The following guest article has been written for InternetRetailing by Chris Labrey, Managing Director, Econocom UK & IRL. Econocom designs, finances and oversees companies’ digital transformation. The company employs over 10,700 employees in 19 countries, with revenues in excess of €3bn in 2017. Econocom has all the requisite abilities to ensure the successful implementation of large-scale digital projects.
For years we’ve been hearing about the imminent death of the high street. Footfall is down, costs are up and ecommerce is taking over. Recent news headlines seem to support this idea, just consider the ongoing House of Fraser saga. Yes, it’s been bought by Mike Ashley, but suppliers are still clamouring for cash (to the tune of £484m, according to administrator EY), jobs are in jeopardy and relationships with luxury brands like Mulberry have taken a hit.
One of the major threats that retailers face is from ecommerce giants and the continuing growth of online shopping. While most retailers are answering this challenge by moving to an omnichannel model, they also need to consider how buying behaviour has changed, how customers are savvier than ever before and how retail itself is shifting.
Going forward, there are many solutions and innovations that retailers are looking at to avoid a slow death. Practically speaking it may require a delicate balance of a number of factors, from technology and new business models, to experiential retail and shoppertainment. But all need to ensure that customer experience is the same across all touch points, from in-store interactions to purchasing goods on apps or online. To a large degree this has been accomplished with technology making shopping more convenient, giving the customer more choice and the transaction is completed quickly.
While this is a win for the customer experience, what about the longer-term goals of the retailer? The ultimate aim is to increase revenue by attracting more shoppers.
According to a recent study from PwC, shoppers want human interaction when they go into a store. They don’t all want to use self-service technology or talk to robots. In fact, 59% of global respondents in the survey said they felt brands had lost touch with the human element of customer experience.
Maybe something can be learnt by taking a higher-level view and looking at the high street as a whole – not all towns and high streets are struggling. Stockton-on-Tees, for example, defied the odds and actually boasted more shop openings than closings in 2017. It was the only town centre in the region to buck the trend following the town council’s proactive plan of regeneration.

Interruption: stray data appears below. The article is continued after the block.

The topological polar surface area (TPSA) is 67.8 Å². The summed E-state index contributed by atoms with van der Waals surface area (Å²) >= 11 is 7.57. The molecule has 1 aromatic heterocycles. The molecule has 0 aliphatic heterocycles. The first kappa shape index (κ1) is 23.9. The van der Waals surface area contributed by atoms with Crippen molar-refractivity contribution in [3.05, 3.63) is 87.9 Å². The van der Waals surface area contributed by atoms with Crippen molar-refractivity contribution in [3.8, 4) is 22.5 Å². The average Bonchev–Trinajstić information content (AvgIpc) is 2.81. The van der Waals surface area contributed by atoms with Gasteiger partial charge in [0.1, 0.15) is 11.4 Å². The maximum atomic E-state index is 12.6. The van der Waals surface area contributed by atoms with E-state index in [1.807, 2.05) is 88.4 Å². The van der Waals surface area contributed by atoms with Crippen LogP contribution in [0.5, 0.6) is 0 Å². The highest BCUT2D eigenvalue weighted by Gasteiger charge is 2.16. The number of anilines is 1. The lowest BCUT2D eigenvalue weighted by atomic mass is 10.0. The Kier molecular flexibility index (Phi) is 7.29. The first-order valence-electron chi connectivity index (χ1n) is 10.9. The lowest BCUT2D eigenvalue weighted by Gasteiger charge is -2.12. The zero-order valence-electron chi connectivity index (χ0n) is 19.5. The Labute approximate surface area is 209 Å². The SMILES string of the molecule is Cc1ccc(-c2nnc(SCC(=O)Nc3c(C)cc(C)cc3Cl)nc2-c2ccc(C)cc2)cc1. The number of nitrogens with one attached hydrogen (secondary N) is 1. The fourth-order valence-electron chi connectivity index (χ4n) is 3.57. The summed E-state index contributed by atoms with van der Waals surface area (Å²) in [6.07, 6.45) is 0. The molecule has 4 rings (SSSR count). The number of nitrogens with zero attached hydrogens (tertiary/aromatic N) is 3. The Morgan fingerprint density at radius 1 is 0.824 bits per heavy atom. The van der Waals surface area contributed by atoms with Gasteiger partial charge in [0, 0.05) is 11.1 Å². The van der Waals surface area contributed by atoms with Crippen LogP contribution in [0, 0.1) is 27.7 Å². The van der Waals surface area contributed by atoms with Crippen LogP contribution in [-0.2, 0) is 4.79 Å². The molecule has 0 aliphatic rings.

According to the council, “… our regeneration of the High Street has been about delivering a town centre that offers different things. It’s been as much about hosting events, celebrating heritage and creating pleasant spaces as it has been about shopping”.
Applying this same mentality to individual stores or retail chains can have a tremendous impact on the health of the high street.
Retailers such as Sports Direct and Game are taking the idea of shoppertainment to the next level and showing what can be achieved. The collaboration between the two companies sees Sports Direct opening e-sports areas in some of its stores. The first Belong gaming arena has already launched, with more to follow, and offers gamers a state-of-the-art space to play the latest games.
John Lewis in the newly launched Westgate shopping centre in Oxford offers customers an Alice in Wonderland themed experience, supported by 300 staff members trained by the Oxford Playhouse theatre.
Other retailers are making smaller, incremental changes, like incorporating coffee shops and nail salons into stores. These add-ons deliver value themselves, but also ensure shoppers stay longer in-store and are more engaged.
Technology is still important though, but, according to the PwC report, as an enabler of this more human customer experience and not at its expense.
While entertainment and experiential retail are one element, they need to be brought together and enabled by technology. Together they can foster a sense of community.
Step inside any official Apple store today and you’ll notice that there isn’t a single ‘traditional’ till point in sight. Instead, you’ll find staff members with a mobile POS device in one hand moving freely across the shop floor and assisting customers.
The benefits are clear: shoppers don’t have to line up to make a purchase, especially during busy periods. In much the same way, there is a huge degree of freedom and liberation that comes with unshackling staff members from a static till and allowing them to work the entire shop floor as necessary. Suddenly, employees are no longer limited to just scanning the barcodes on items – they can serve, engage and interact with customers, delivering that crucial personal experience.
This in turn allows for a much more immersive and interactive in-store experience – something that is becoming increasingly crucial to ensure future in-store retail success.
Regardless of the technology, updated POS systems, tablets, mobile devices or MR devices, there are bound to be challenges. Specifically around cost. However, there are a number of ways in overcoming these obstacles through the use of different payment options, like subscription models. Retailers can effectively move the cost of new technology to operating expenditure, instead of CAPEX, keeping costs predictable and manageable. This also enables them to spread the cost over time, while being able to leverage the benefits of new technology and shorten replacement cycles.